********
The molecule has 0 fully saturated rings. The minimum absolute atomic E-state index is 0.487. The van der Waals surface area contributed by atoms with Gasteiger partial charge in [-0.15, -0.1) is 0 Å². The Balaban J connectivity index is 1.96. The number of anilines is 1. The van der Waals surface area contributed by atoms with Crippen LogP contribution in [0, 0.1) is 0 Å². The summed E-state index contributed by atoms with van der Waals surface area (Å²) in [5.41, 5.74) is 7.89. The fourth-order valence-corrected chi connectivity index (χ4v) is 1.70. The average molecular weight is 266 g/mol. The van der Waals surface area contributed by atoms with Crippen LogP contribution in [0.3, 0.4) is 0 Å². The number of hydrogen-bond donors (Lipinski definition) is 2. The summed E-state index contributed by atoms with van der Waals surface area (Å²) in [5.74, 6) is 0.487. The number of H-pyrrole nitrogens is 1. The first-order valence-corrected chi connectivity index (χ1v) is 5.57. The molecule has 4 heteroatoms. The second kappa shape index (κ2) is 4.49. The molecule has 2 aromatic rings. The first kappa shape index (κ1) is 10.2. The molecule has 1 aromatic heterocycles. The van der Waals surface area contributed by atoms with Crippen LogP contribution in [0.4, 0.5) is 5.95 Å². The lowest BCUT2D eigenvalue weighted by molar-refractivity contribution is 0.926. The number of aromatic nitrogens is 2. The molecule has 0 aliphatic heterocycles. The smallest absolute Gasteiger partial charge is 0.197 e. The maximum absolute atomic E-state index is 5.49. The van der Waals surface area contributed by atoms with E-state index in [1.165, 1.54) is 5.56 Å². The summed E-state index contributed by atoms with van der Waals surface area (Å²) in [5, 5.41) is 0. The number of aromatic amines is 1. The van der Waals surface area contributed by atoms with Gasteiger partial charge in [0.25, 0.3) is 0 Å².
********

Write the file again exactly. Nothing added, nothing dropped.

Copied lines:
The molecule has 0 fully saturated rings. The minimum absolute atomic E-state index is 0.487. The van der Waals surface area contributed by atoms with Gasteiger partial charge in [-0.15, -0.1) is 0 Å². The Balaban J connectivity index is 1.96. The number of anilines is 1. The van der Waals surface area contributed by atoms with Crippen LogP contribution in [0, 0.1) is 0 Å². The summed E-state index contributed by atoms with van der Waals surface area (Å²) in [5.41, 5.74) is 7.89. The fourth-order valence-corrected chi connectivity index (χ4v) is 1.70. The average molecular weight is 266 g/mol. The van der Waals surface area contributed by atoms with Crippen LogP contribution in [0.3, 0.4) is 0 Å². The number of hydrogen-bond donors (Lipinski definition) is 2. The summed E-state index contributed by atoms with van der Waals surface area (Å²) in [5.74, 6) is 0.487. The number of H-pyrrole nitrogens is 1. The first-order valence-corrected chi connectivity index (χ1v) is 5.57. The molecule has 4 heteroatoms. The second kappa shape index (κ2) is 4.49. The molecule has 2 aromatic rings. The first kappa shape index (κ1) is 10.2. The molecule has 1 aromatic heterocycles. The van der Waals surface area contributed by atoms with Crippen LogP contribution in [0.4, 0.5) is 5.95 Å². The lowest BCUT2D eigenvalue weighted by molar-refractivity contribution is 0.926. The number of aromatic nitrogens is 2. The molecule has 0 aliphatic heterocycles. The smallest absolute Gasteiger partial charge is 0.197 e. The maximum absolute atomic E-state index is 5.49. The van der Waals surface area contributed by atoms with E-state index in [1.165, 1.54) is 5.56 Å². The summed E-state index contributed by atoms with van der Waals surface area (Å²) in [5, 5.41) is 0. The number of aromatic amines is 1. The van der Waals surface area contributed by atoms with Gasteiger partial charge in [0.25, 0.3) is 0 Å².